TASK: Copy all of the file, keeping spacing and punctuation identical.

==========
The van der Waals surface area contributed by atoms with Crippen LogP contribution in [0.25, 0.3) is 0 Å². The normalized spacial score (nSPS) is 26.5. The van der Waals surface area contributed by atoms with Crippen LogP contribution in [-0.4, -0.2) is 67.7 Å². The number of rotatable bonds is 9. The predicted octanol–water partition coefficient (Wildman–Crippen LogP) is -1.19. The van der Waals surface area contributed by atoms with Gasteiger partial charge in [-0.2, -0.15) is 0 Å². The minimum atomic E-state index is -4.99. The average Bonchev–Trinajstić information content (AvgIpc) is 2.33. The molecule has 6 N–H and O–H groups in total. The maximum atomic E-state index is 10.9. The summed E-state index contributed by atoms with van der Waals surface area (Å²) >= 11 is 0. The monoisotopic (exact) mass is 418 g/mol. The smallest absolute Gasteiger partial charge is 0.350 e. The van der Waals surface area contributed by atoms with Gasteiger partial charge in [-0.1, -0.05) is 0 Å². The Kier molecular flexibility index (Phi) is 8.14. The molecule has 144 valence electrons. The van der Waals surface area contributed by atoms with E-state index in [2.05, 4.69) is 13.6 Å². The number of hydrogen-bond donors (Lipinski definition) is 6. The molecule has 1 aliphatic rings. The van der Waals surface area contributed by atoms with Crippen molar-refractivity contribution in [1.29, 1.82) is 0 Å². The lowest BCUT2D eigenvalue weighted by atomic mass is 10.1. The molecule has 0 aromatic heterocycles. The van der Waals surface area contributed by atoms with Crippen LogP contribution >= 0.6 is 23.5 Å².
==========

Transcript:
The van der Waals surface area contributed by atoms with Crippen LogP contribution in [0.25, 0.3) is 0 Å². The normalized spacial score (nSPS) is 26.5. The van der Waals surface area contributed by atoms with Crippen LogP contribution in [-0.4, -0.2) is 67.7 Å². The number of rotatable bonds is 9. The predicted octanol–water partition coefficient (Wildman–Crippen LogP) is -1.19. The van der Waals surface area contributed by atoms with Gasteiger partial charge in [-0.2, -0.15) is 0 Å². The minimum atomic E-state index is -4.99. The average Bonchev–Trinajstić information content (AvgIpc) is 2.33. The molecule has 6 N–H and O–H groups in total. The maximum atomic E-state index is 10.9. The summed E-state index contributed by atoms with van der Waals surface area (Å²) >= 11 is 0. The monoisotopic (exact) mass is 418 g/mol. The smallest absolute Gasteiger partial charge is 0.350 e. The van der Waals surface area contributed by atoms with Gasteiger partial charge in [-0.1, -0.05) is 0 Å². The Kier molecular flexibility index (Phi) is 8.14. The molecule has 144 valence electrons. The van der Waals surface area contributed by atoms with E-state index in [2.05, 4.69) is 13.6 Å². The number of hydrogen-bond donors (Lipinski definition) is 6. The molecule has 1 aliphatic rings. The van der Waals surface area contributed by atoms with Crippen molar-refractivity contribution in [1.29, 1.82) is 0 Å². The lowest BCUT2D eigenvalue weighted by atomic mass is 10.1. The molecule has 0 aromatic heterocycles. The van der Waals surface area contributed by atoms with Crippen LogP contribution >= 0.6 is 23.5 Å².